Global agricultural exports have more than tripled in value and doubled in volume since 1995, exceeding US $1.8 trillion in 2018. Plant and plant-based products contribute more than 50% to the total trade. International trade in fruits and vegetables stands at 24% followed by 15% cereals; and 10% comprising coffee, tea, cocoa & spices.
This progress was possible by smaller and bigger economies coming together under the World Trade Organisation (WTO) trade agreement umbrella. Membership was confirmed with the signing of agreements, including the Sanitary and Phytosanitary (SPS) agreement.
The Sanitary and Phytosanitary (SPS) agreement is defined as, “including all relevant laws, decrees, regulations, requirements, and procedures regarding food safety”. It ensures that nations enact health and safety measures based on sound scientific methods. What is more, it sets the framework by which international, regional, and national agencies create and implement SPS standards. Obligations towards its implementation are a crucial step toward enhanced transparency in the trade of agriculture commodities between member countries.
However, the emergence of new and stricter standards for agricultural imports in developed economies has also led to a number of new challenges for developing countries trying to increase their trade as a means for economic growth. Many of these challenges are related to compliance with these rigorous standards. In addition, weak institutional capacities of National Plant Protection Organizations (NPPOs) in the least developed countries (LDCs) for compliance and trade agreement negotiations involving SPS are key factors in limiting the inclusivity of small-scale actors in value chains.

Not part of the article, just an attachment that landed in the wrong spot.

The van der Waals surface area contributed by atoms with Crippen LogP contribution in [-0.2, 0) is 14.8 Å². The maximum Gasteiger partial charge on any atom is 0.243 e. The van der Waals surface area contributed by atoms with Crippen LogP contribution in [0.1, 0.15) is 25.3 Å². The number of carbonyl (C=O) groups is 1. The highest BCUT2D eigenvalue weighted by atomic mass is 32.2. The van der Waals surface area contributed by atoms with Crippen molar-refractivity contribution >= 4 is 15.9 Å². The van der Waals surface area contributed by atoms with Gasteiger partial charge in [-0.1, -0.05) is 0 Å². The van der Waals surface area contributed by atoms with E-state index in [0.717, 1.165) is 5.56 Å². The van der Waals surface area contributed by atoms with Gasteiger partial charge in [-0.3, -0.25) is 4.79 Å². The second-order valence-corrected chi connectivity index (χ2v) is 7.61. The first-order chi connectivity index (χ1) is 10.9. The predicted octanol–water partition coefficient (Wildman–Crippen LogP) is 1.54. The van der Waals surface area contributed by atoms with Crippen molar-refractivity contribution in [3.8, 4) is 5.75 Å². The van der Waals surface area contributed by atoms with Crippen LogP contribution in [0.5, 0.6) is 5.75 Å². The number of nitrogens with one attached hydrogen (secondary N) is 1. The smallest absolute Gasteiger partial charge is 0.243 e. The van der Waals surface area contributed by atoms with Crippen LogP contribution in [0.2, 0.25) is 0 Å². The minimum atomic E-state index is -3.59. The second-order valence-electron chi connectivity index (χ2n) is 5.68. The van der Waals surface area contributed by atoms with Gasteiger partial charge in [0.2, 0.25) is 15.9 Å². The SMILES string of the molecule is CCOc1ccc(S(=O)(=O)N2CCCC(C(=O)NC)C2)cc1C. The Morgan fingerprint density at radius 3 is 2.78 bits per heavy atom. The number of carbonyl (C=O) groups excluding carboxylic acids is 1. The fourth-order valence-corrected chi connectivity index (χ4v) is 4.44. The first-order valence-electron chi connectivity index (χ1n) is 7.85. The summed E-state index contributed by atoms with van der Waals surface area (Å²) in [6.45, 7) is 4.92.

CABI and FAO study
To understand these challenges and take advantage of the opportunities, the Food and Agriculture Organization (FAO) and CAB International (CABI) are leading a study in the Asia and Pacific region. Entitled “Regional webinar on Opportunities and Challenges in Sanitary and Phytosanitary measures – Modernizing SPS to facilitate agricultural trade in Asia”, it focuses on Bangladesh, Bhutan, Kiribati, Laos, Nepal, Pakistan, Solomon Islands, and Vietnam.
The study’s objective is to understand the status quo and specific challenges for each country. In addition, what SPS requirements would allow the individual countries to meet the requisite compliances and support improved and wider integration into global value chains? The study is being conducted by CABI experts from India, China, Pakistan, the UK, and Kenya.
Understanding the realities